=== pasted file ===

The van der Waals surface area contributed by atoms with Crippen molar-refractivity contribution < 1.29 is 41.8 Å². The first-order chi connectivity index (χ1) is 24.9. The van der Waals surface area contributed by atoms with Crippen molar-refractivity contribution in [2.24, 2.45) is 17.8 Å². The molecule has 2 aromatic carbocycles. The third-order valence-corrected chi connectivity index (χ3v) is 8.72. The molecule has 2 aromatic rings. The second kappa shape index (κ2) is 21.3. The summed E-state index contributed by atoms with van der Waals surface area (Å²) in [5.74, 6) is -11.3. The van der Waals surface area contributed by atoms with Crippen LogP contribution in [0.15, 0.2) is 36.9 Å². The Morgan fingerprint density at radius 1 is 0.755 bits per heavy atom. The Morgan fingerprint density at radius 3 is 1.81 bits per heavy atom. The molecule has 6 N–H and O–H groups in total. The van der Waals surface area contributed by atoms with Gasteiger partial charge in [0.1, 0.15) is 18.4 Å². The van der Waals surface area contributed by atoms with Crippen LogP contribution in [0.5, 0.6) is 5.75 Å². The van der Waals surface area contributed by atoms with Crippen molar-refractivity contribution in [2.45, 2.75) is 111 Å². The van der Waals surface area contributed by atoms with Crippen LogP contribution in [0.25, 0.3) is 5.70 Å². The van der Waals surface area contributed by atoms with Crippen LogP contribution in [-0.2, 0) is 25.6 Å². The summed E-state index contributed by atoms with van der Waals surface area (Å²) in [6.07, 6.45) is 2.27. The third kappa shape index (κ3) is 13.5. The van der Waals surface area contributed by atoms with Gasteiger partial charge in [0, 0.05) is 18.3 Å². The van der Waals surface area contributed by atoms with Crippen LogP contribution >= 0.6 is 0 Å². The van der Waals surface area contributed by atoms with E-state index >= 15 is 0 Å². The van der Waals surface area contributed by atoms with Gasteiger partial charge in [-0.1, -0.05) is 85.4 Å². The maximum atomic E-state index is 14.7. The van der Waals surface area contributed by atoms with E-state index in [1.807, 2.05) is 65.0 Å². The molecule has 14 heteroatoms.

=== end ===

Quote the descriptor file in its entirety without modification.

The van der Waals surface area contributed by atoms with Crippen molar-refractivity contribution < 1.29 is 41.8 Å². The first-order chi connectivity index (χ1) is 24.9. The van der Waals surface area contributed by atoms with Crippen molar-refractivity contribution in [2.24, 2.45) is 17.8 Å². The molecule has 2 aromatic carbocycles. The third-order valence-corrected chi connectivity index (χ3v) is 8.72. The molecule has 2 aromatic rings. The second kappa shape index (κ2) is 21.3. The summed E-state index contributed by atoms with van der Waals surface area (Å²) in [5.74, 6) is -11.3. The van der Waals surface area contributed by atoms with Crippen LogP contribution in [0.15, 0.2) is 36.9 Å². The Morgan fingerprint density at radius 1 is 0.755 bits per heavy atom. The Morgan fingerprint density at radius 3 is 1.81 bits per heavy atom. The molecule has 6 N–H and O–H groups in total. The van der Waals surface area contributed by atoms with Gasteiger partial charge in [0.1, 0.15) is 18.4 Å². The van der Waals surface area contributed by atoms with Crippen LogP contribution in [0.5, 0.6) is 5.75 Å². The van der Waals surface area contributed by atoms with Crippen molar-refractivity contribution in [2.45, 2.75) is 111 Å². The van der Waals surface area contributed by atoms with Crippen LogP contribution in [0.25, 0.3) is 5.70 Å². The van der Waals surface area contributed by atoms with Crippen LogP contribution in [-0.2, 0) is 25.6 Å². The summed E-state index contributed by atoms with van der Waals surface area (Å²) in [6.07, 6.45) is 2.27. The third kappa shape index (κ3) is 13.5. The van der Waals surface area contributed by atoms with Gasteiger partial charge in [0, 0.05) is 18.3 Å². The van der Waals surface area contributed by atoms with Crippen LogP contribution >= 0.6 is 0 Å². The van der Waals surface area contributed by atoms with E-state index >= 15 is 0 Å². The van der Waals surface area contributed by atoms with Gasteiger partial charge in [-0.1, -0.05) is 85.4 Å². The maximum atomic E-state index is 14.7. The van der Waals surface area contributed by atoms with E-state index in [1.807, 2.05) is 65.0 Å². The molecule has 14 heteroatoms.